[An introduction to Neural Computing. I. Aleksander e H. Morton. (1990)]

What are the "weights" for?

The fact is that before an artificial neural network can do anything, such as solve a problem, it has to learn how to do it. The system's learning memory lies in the "weights". These are the values assigned to the connections between neurons in the network. These values can change as the network learns, depending on the machine, the method it uses to learn, and the stimuli it receives. The weight determines how much a change in the input will affect the output. A low weight value will have no change on the input, and alternatively a higher weight value will have a more significant change on the output. Artificial neural networks solve different problems, but use more or less the same "cognitive" structure, so it is possible to use the same algorithms on different machines. "Structure modules" are blocks of neurons that know how to do a particular job; by chaining several modules together, it is possible to get a given machine to do increasingly complex tasks.

AI Generated Image By Freepik
AI Generated Image By Freepik

But, how do machines learn?

Supervised learning

Is basically an emulation process in which the artificial neural network is trained with inputs that simulate the problem so that the AI can calibrate the "weights" in the right way. This will be done until the difference between the input signal given to the machine and the output signal produced by the machine is minimal.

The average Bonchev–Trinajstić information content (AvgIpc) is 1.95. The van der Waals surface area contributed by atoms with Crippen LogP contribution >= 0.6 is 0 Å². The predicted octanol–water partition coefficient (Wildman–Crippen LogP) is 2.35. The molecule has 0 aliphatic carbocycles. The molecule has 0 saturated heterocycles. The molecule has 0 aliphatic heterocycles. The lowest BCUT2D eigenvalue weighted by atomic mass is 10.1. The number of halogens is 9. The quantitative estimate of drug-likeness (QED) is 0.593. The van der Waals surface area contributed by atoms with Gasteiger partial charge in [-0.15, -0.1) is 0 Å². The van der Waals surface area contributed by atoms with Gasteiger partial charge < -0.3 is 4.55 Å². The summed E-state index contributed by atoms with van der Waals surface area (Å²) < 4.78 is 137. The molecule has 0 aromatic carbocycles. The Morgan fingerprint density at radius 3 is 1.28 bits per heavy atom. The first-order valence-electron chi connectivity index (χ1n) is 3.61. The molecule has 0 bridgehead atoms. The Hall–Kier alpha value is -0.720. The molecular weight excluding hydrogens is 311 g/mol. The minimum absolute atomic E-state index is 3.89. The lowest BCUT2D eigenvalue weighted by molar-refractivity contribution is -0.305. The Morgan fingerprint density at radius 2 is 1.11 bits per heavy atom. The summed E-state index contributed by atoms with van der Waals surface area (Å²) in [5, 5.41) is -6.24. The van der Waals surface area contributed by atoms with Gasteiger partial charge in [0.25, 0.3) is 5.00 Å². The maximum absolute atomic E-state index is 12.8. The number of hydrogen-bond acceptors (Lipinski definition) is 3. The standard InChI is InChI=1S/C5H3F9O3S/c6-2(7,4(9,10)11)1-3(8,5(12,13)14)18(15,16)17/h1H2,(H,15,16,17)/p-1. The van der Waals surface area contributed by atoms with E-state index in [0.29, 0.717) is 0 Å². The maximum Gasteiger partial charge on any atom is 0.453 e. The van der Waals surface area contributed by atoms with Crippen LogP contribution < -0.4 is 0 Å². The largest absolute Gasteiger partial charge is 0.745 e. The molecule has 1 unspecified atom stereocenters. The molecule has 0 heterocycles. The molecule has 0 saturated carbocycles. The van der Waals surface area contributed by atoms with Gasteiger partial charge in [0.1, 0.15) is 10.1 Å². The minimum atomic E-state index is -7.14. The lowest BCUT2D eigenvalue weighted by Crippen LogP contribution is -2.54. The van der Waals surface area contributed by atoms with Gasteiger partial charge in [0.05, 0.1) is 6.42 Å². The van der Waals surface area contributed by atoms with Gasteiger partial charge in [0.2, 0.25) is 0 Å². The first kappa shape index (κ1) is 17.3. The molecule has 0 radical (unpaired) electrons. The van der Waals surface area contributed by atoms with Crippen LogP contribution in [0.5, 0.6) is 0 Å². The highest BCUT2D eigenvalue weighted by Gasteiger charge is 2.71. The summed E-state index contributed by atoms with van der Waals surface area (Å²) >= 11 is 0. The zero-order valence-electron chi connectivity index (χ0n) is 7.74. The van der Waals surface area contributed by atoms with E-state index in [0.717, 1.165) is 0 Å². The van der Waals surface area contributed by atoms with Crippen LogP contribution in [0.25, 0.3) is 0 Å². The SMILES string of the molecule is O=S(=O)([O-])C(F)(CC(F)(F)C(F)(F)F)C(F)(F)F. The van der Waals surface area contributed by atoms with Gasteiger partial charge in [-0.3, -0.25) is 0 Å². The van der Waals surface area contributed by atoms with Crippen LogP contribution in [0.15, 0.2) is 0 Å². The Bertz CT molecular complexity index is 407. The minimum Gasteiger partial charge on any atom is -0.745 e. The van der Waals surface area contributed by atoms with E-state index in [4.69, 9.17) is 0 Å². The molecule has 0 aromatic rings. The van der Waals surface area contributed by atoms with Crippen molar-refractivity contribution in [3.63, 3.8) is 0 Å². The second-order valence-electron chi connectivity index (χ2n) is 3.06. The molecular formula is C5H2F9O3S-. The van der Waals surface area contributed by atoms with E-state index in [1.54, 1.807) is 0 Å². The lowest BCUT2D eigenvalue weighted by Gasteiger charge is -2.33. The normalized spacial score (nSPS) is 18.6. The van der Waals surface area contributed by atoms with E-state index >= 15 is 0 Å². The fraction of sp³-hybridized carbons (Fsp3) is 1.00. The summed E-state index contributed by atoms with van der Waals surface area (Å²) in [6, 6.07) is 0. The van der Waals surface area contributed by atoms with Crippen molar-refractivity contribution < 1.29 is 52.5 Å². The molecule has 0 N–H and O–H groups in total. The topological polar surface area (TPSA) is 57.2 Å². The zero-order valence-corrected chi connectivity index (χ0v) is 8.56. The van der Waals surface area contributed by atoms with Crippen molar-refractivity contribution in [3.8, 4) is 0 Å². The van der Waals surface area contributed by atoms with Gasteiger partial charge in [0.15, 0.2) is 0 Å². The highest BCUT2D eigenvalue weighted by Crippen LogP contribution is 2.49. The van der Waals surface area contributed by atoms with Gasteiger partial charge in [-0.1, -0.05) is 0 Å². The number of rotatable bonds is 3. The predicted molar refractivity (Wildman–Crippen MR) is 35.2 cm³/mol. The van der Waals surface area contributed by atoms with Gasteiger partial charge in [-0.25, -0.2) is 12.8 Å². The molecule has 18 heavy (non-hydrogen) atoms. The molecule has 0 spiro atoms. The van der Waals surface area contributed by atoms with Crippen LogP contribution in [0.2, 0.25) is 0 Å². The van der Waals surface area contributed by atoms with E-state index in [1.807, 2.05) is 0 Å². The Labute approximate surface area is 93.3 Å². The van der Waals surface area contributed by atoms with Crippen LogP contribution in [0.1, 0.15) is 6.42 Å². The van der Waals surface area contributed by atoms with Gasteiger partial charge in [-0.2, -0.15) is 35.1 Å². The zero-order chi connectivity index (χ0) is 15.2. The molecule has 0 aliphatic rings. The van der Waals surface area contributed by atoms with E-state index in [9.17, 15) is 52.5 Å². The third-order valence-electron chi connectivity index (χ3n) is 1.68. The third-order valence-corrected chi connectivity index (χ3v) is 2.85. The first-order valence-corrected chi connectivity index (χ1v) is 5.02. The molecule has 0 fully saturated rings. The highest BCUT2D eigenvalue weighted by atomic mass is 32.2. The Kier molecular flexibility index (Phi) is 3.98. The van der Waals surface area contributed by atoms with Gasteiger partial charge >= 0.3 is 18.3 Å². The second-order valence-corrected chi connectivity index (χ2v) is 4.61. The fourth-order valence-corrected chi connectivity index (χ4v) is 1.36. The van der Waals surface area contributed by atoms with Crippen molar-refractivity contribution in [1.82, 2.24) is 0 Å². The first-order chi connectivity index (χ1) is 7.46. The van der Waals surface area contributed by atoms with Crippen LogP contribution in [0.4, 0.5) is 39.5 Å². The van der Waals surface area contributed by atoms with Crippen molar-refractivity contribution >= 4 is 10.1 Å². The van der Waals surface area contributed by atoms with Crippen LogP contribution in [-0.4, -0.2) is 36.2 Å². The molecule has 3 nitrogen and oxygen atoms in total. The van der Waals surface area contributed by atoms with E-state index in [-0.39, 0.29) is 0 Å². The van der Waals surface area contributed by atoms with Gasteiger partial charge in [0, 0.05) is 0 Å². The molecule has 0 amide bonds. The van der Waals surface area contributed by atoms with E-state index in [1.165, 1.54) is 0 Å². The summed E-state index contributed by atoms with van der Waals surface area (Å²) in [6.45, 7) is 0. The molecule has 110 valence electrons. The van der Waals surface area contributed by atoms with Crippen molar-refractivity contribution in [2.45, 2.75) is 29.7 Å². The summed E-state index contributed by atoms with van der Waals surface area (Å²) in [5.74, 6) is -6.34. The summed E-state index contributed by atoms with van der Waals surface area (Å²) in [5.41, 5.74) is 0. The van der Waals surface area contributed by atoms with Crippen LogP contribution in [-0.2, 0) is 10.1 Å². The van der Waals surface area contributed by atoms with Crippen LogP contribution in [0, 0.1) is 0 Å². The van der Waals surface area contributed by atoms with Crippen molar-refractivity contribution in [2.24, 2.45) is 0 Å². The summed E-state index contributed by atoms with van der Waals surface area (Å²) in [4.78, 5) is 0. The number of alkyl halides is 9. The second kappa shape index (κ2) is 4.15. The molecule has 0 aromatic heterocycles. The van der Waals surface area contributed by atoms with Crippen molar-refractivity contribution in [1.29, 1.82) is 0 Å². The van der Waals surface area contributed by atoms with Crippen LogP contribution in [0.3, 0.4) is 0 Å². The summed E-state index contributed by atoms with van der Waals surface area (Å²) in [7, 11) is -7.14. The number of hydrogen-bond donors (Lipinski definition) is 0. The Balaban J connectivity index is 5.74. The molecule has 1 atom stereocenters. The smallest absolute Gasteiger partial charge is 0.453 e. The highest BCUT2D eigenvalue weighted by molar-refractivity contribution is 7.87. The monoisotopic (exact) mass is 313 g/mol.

Artificial neural networks can also learn without supervision. In this case, they learn through stimuli from the environment in which they operate, in a self-organizing way. Unsupervised systems can process a self-organizing map (SOM), software capable of representing complex, non-linear relationships associated with large amounts of data into much simpler geometric relationships.

Unsupervised reinforcement learning

Uses a continuous interaction between the machine, the examples, and the actions. Each action corresponds to a reward, and the machine tries to maximize that reward over and over again. A larger reward is associated with a better action that the system takes on the environment in response to a given input. Feedback from the environment can be positive, a reward, or negative, a penalty. Learning is continuous and not data-dependent, but improves as the system operates in the real world. This is particularly interesting in robotics, where the benefits of RL are best exploited. In short, by discovering unpredictable scenarios of environmental behavior, RL enables a machine to learn by overcoming the limits of human knowledge.

Are there any risks?

The neural network contains hidden layers (located between the input and output of the algorithm) that apply transformations to the input data. It is within the nodes of the hidden layers that "weights" are applied. If we still do not know exactly how artificial intelligence doses the weights in learning within the hidden layers, can we really predict its evolution?